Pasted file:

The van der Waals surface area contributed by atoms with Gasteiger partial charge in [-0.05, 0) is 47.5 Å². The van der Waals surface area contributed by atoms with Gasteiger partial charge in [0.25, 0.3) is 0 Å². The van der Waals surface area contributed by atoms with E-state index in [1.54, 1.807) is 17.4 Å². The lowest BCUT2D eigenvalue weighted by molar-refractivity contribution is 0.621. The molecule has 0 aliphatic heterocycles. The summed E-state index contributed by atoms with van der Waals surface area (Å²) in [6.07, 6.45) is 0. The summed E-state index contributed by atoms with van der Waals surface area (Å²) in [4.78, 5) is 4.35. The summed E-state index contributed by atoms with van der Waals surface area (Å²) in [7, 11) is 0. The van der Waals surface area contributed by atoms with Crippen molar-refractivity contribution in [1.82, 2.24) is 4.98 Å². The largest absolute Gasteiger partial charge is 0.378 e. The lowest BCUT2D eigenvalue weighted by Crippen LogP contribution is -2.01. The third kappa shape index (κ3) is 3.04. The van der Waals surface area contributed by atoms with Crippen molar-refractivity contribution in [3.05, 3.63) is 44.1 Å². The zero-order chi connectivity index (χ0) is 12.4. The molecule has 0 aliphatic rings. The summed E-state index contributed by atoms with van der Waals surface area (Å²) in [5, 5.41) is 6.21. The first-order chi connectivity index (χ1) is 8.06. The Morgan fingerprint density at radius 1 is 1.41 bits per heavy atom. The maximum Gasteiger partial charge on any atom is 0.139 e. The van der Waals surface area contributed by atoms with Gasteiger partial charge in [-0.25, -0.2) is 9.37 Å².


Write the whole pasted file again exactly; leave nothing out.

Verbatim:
The van der Waals surface area contributed by atoms with Gasteiger partial charge in [-0.05, 0) is 47.5 Å². The van der Waals surface area contributed by atoms with Gasteiger partial charge in [0.25, 0.3) is 0 Å². The van der Waals surface area contributed by atoms with E-state index in [1.54, 1.807) is 17.4 Å². The lowest BCUT2D eigenvalue weighted by molar-refractivity contribution is 0.621. The molecule has 0 aliphatic heterocycles. The summed E-state index contributed by atoms with van der Waals surface area (Å²) in [6.07, 6.45) is 0. The summed E-state index contributed by atoms with van der Waals surface area (Å²) in [4.78, 5) is 4.35. The summed E-state index contributed by atoms with van der Waals surface area (Å²) in [7, 11) is 0. The van der Waals surface area contributed by atoms with Crippen molar-refractivity contribution in [1.82, 2.24) is 4.98 Å². The largest absolute Gasteiger partial charge is 0.378 e. The lowest BCUT2D eigenvalue weighted by Crippen LogP contribution is -2.01. The third kappa shape index (κ3) is 3.04. The van der Waals surface area contributed by atoms with Crippen molar-refractivity contribution in [3.05, 3.63) is 44.1 Å². The zero-order chi connectivity index (χ0) is 12.4. The molecule has 0 aliphatic rings. The summed E-state index contributed by atoms with van der Waals surface area (Å²) in [5, 5.41) is 6.21. The first-order chi connectivity index (χ1) is 8.06. The Morgan fingerprint density at radius 1 is 1.41 bits per heavy atom. The maximum Gasteiger partial charge on any atom is 0.139 e. The van der Waals surface area contributed by atoms with Gasteiger partial charge in [-0.25, -0.2) is 9.37 Å².